Translation that works for you: gather your documents for study permit in Canada

Source: www.cic.gc.ca

What documents are required?


Use the Document Checklist (IMM 5483) (PDF, 297.34KB) to assist you in gathering the supporting documents to submit with your application.

Important information: If you do not submit a complete application, your application may be rejected and this will delay the processing of your application.

Translation of documents

You must submit the following for any document that is not in English or French, unless otherwise stated on your document checklist:

the English or French translation; andan affidavit from the person who completed the translation (see below for details); anda certified copy of the original document.

Important information: Translations must not be done by the applicants themselves nor by an applicant’s parent, guardian, sibling, spouse, common-law partner, conjugal partner, grandparent, child, aunt, uncle, niece, nephew or first cousin.

Translators who are certified in Canada don’t need to supply an affidavit. A certified translator will provide both a certified translation and certified copies of the original documents.

An affidavit is a document on which the translator has sworn, in the presence of a person authorized to administer oaths in the country where the translator is living, that the contents of their translation are a true translation and representation of the contents of the original document.

The affidavit must be sworn in the presence of:

In Canada:

a notary public

a commissioner of oaths

a commissioner of taking affidavits

Authority to certify varies by province and territory. Consult your local provincial or territorial authorities.

Outside of Canada:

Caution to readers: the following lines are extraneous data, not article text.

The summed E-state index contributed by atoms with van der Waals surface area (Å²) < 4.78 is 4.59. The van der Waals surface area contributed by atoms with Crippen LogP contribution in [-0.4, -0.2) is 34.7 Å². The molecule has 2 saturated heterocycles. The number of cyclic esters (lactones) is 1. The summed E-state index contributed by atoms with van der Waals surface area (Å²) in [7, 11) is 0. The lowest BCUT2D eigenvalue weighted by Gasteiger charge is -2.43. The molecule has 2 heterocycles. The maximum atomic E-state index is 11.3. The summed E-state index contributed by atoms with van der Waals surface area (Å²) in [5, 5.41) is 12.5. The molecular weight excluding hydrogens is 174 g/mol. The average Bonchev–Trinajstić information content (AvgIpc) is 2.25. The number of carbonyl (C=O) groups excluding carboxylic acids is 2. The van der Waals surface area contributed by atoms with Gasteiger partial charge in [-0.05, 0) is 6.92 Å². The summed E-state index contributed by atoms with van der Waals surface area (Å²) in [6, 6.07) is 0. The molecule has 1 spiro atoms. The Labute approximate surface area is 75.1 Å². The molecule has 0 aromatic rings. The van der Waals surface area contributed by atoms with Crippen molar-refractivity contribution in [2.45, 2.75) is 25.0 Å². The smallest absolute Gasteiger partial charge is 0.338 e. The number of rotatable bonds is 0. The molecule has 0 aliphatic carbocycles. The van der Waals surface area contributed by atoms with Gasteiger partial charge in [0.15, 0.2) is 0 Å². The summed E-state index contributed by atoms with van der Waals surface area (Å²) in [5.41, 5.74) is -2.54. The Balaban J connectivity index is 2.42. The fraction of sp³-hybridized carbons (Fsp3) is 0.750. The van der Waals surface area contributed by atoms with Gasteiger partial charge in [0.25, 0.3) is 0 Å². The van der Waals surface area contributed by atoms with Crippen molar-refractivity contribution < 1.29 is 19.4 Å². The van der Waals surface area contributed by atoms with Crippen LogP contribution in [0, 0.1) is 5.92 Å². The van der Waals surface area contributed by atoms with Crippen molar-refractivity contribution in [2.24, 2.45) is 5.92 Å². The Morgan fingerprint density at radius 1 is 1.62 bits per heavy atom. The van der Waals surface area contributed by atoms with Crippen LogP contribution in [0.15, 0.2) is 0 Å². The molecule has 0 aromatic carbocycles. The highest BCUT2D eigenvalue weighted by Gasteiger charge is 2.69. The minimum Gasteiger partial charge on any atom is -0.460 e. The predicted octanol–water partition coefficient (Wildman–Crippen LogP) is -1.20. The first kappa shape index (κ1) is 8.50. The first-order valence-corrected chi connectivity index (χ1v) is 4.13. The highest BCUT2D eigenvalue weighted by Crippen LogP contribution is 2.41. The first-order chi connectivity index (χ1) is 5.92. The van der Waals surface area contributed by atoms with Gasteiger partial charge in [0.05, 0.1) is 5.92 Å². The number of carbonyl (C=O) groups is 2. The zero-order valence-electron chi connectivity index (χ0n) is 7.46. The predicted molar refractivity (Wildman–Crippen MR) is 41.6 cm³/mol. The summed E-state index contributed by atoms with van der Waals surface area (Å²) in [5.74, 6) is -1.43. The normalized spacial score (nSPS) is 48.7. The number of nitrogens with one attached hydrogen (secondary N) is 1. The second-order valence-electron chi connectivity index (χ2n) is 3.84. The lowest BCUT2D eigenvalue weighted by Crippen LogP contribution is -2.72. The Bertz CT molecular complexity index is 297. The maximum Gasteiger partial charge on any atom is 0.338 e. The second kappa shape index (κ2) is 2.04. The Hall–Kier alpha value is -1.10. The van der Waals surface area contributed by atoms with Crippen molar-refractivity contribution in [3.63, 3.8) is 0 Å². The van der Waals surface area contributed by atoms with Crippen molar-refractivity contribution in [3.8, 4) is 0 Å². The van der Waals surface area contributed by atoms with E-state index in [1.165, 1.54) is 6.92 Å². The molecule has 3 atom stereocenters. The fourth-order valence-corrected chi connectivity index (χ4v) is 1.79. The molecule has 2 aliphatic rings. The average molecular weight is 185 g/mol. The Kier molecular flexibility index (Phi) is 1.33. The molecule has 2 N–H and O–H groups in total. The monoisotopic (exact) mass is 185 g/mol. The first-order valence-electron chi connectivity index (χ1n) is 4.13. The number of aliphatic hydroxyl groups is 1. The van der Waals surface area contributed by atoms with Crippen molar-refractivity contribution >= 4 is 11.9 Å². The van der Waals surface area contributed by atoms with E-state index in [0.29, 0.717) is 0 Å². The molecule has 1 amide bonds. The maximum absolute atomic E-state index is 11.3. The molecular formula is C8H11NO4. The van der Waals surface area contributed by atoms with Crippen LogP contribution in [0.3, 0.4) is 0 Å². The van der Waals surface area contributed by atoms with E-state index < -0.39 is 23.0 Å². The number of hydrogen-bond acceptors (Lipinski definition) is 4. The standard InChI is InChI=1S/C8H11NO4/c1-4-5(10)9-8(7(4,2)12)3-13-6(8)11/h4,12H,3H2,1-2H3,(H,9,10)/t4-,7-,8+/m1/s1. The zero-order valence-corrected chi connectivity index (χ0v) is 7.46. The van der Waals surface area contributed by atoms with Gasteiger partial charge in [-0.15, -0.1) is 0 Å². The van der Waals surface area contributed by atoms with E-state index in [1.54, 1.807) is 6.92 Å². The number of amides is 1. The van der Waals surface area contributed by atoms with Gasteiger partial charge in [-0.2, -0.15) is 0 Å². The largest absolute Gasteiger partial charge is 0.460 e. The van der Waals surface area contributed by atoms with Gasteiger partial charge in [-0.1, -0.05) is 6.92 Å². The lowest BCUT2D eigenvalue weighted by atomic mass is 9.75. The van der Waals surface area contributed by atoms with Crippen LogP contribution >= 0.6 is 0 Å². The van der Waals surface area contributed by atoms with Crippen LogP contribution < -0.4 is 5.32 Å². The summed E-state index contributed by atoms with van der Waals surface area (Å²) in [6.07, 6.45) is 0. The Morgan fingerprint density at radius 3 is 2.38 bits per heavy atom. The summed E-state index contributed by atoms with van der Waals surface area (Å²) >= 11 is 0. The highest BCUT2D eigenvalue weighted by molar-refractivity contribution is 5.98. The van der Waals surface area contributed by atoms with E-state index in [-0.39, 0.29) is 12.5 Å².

a notary public

Authority to administer oaths varies by country. Consult your local authorities.

Certified true copies

To have a photocopy of a document certified, an authorized person must (as described below) compare the original document to the photocopy and must print the following on the photocopy:

“I certify that this is a true copy of the original document”,the name of the original document, the date of the certification,their name, their official position or title, and their signature.

Who can certify copies?

Only authorized people

Important information: Certifying of copies must not be done by the applicants themselves nor by an applicant’s parent, guardian, sibling, spouse, common-law partner, conjugal partner, grandparent, child, aunt, uncle, niece, nephew or first cousin.

Persons authorized to certify copies include the following:

In Canada:

a notary public

a commissioner of oaths

a commissioner of taking affidavits

Authority to certify varies by province and territory. Check with your local provincial or territorial authorities to learn who has the authority to certify.

Outside Canada:

a notary public

Authority to certify international documents varies by country. Check with your local authorities to learn who has the authority to certify in your country.


#translationthatworksforyou #effectivetranslation

8 views0 comments

Recent Posts

See All